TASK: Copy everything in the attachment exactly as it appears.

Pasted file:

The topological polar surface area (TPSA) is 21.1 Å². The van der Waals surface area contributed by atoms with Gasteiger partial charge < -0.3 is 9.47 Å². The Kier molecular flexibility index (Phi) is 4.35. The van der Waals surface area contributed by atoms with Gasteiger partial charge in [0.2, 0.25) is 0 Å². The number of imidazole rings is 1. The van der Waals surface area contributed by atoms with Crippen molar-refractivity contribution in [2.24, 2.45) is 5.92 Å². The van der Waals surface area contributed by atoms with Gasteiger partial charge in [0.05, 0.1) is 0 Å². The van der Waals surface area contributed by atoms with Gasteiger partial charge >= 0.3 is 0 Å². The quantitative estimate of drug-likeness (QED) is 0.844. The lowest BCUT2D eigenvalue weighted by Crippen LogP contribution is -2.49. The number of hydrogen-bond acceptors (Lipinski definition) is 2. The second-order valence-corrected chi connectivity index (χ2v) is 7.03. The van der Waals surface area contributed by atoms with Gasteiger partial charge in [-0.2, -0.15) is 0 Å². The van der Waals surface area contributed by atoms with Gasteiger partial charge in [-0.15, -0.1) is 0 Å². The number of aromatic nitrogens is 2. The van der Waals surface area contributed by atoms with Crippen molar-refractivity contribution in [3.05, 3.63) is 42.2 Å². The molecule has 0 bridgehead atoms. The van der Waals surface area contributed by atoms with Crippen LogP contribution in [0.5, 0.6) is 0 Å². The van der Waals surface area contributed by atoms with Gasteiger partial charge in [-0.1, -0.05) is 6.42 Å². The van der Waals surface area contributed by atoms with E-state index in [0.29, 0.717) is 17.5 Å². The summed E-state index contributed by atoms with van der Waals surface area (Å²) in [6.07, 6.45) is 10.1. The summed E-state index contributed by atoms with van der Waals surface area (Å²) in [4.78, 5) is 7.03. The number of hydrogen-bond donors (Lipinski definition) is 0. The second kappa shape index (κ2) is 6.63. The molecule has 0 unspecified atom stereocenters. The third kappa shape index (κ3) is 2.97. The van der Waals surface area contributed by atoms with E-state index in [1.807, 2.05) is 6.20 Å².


The topological polar surface area (TPSA) is 21.1 Å². The van der Waals surface area contributed by atoms with Gasteiger partial charge < -0.3 is 9.47 Å². The Kier molecular flexibility index (Phi) is 4.35. The van der Waals surface area contributed by atoms with Gasteiger partial charge in [0.2, 0.25) is 0 Å². The number of imidazole rings is 1. The van der Waals surface area contributed by atoms with Crippen molar-refractivity contribution in [2.24, 2.45) is 5.92 Å². The van der Waals surface area contributed by atoms with Gasteiger partial charge in [0.05, 0.1) is 0 Å². The van der Waals surface area contributed by atoms with Gasteiger partial charge >= 0.3 is 0 Å². The quantitative estimate of drug-likeness (QED) is 0.844. The lowest BCUT2D eigenvalue weighted by Crippen LogP contribution is -2.49. The number of hydrogen-bond acceptors (Lipinski definition) is 2. The second-order valence-corrected chi connectivity index (χ2v) is 7.03. The van der Waals surface area contributed by atoms with Gasteiger partial charge in [-0.2, -0.15) is 0 Å². The van der Waals surface area contributed by atoms with Gasteiger partial charge in [-0.15, -0.1) is 0 Å². The number of aromatic nitrogens is 2. The van der Waals surface area contributed by atoms with Crippen molar-refractivity contribution in [3.05, 3.63) is 42.2 Å². The molecule has 0 bridgehead atoms. The van der Waals surface area contributed by atoms with Crippen LogP contribution in [0.5, 0.6) is 0 Å². The van der Waals surface area contributed by atoms with Gasteiger partial charge in [-0.1, -0.05) is 6.42 Å². The van der Waals surface area contributed by atoms with E-state index in [0.29, 0.717) is 17.5 Å². The summed E-state index contributed by atoms with van der Waals surface area (Å²) in [6.07, 6.45) is 10.1. The summed E-state index contributed by atoms with van der Waals surface area (Å²) in [4.78, 5) is 7.03. The number of hydrogen-bond donors (Lipinski definition) is 0. The second kappa shape index (κ2) is 6.63. The molecule has 0 unspecified atom stereocenters. The third kappa shape index (κ3) is 2.97. The van der Waals surface area contributed by atoms with E-state index in [1.807, 2.05) is 6.20 Å².